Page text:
[Distutils] Fwd: Re: distutils bdist_rpm and %postun section of spec file
a.cavallo at cavallinux.eu
Sun Sep 20 12:30:15 CEST 2009
> > Symlink is pointing to x86_64 arch file, i would like to have noarch rpm.
> > It is pointing to /usr/bin/consolehelper as application needs to be run
> > with root rights.
> > I might be doing something wrong here but this is my first package.
> Although the target (/usr/bin/consolehelper) of the symlink is a
> compiled binary and thus architecture-specific, the symlink's path and
> thus the symlink itself is architecture-independent, so it ought to be
> possible to create a noarch rpm.
Is it this relevant? In a typical system there're quite few packages: why
bother to this level of detail?
> I can think of a couple of approaches:
> (i) You can write a generic setup.py script and invoke the "bdist_rpm"
> command, as you're doing, and have this generate a specfile for your RPM
> and build it. The specfile is autogenerated.
> If I'm reading the distutils code correctly this will internally call
> the "install" command, and scrape the installed payload into a file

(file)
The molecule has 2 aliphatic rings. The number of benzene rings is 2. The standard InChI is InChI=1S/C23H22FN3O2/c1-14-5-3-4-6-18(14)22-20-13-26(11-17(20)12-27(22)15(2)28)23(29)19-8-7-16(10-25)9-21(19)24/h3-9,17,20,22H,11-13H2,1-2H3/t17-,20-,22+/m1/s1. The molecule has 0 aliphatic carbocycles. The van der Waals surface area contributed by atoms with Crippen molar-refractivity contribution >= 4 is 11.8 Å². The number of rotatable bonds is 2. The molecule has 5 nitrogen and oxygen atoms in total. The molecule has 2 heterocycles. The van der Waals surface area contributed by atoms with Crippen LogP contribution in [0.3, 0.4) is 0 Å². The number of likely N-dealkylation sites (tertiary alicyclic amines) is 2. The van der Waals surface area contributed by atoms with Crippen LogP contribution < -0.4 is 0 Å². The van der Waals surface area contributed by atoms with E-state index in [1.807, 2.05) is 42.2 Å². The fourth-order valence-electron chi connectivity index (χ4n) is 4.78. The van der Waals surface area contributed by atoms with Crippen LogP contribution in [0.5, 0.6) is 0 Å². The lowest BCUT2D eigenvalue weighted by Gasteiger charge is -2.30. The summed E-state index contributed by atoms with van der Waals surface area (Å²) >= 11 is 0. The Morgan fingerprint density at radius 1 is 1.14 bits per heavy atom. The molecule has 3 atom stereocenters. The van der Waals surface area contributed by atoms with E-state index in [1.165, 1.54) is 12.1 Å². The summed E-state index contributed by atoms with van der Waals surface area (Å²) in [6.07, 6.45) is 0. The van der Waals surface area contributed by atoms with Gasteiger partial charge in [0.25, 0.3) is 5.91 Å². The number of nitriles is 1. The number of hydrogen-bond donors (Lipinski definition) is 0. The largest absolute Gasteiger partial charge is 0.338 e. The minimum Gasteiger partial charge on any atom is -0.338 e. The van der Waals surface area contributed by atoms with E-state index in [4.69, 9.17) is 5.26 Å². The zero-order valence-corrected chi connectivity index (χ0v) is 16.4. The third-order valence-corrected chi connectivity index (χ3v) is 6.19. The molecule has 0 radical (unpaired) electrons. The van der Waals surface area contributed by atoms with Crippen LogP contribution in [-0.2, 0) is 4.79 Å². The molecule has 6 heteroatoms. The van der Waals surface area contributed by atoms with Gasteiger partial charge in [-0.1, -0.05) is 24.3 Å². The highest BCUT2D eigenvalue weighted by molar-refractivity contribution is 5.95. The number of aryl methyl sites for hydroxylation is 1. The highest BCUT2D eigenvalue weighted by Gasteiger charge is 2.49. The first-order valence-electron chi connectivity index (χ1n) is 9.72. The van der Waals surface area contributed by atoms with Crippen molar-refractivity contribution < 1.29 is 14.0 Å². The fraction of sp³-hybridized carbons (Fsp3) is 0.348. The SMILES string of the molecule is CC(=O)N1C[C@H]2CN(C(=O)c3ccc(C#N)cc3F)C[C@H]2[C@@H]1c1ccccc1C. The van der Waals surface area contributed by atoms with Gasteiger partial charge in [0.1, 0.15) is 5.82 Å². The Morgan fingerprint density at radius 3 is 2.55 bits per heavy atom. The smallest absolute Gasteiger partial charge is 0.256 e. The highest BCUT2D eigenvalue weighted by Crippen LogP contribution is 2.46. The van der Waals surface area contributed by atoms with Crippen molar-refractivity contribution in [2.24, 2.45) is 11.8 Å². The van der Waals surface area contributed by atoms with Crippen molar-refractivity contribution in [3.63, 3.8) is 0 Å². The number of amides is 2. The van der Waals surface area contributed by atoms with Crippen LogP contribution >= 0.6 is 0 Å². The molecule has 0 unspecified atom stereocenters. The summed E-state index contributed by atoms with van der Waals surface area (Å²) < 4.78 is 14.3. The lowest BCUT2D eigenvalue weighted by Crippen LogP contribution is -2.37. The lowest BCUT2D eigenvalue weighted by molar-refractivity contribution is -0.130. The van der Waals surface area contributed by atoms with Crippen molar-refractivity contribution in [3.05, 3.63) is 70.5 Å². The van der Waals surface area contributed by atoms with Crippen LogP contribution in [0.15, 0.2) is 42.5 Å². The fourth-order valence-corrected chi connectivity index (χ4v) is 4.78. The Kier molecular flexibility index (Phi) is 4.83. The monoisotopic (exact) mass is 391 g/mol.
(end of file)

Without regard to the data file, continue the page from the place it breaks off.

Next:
> named "INSTALLED_FILES", which will get referenced in the autogenerated
This solution never really worked for me: if I remember it didn't handle the
directories properly (at rpm uninstall it tries to rmdir /usr/bin =: ).
> However, reading the consolehelper manpage, it looks like you may also
> need to set up files under /etc/pam.d/ (not my area of expertise)
> (ii) You can write a generic setup.py script, and also write a .spec
> file. You then create the symlink in the specfile, and add it to the %
> files section. In Fedora we have a script "rpmdev-newspec" that makes
Cool I wish know this before: is available to the public?
> it easy to create new boilerplate .spec files for a setup.py file.
Agree, it looks the old way of bdist_rpm hasn't quite catched up with rpm
> downside to this approach is that you now have a .spec file separate
> from your setup.py, and have to maintain both. It makes sense in our
> world where Python is only one of many technologies, and rpm is the
> native packaging format (for good or ill).
It is not a big burden: I can easily manages several packages at once on my
python distro (http://pyvm.sourceforge.net).
If I can recommend I'd go for the SuSE build service: this will make easier to
experiment the "hands off" build a real rpm.
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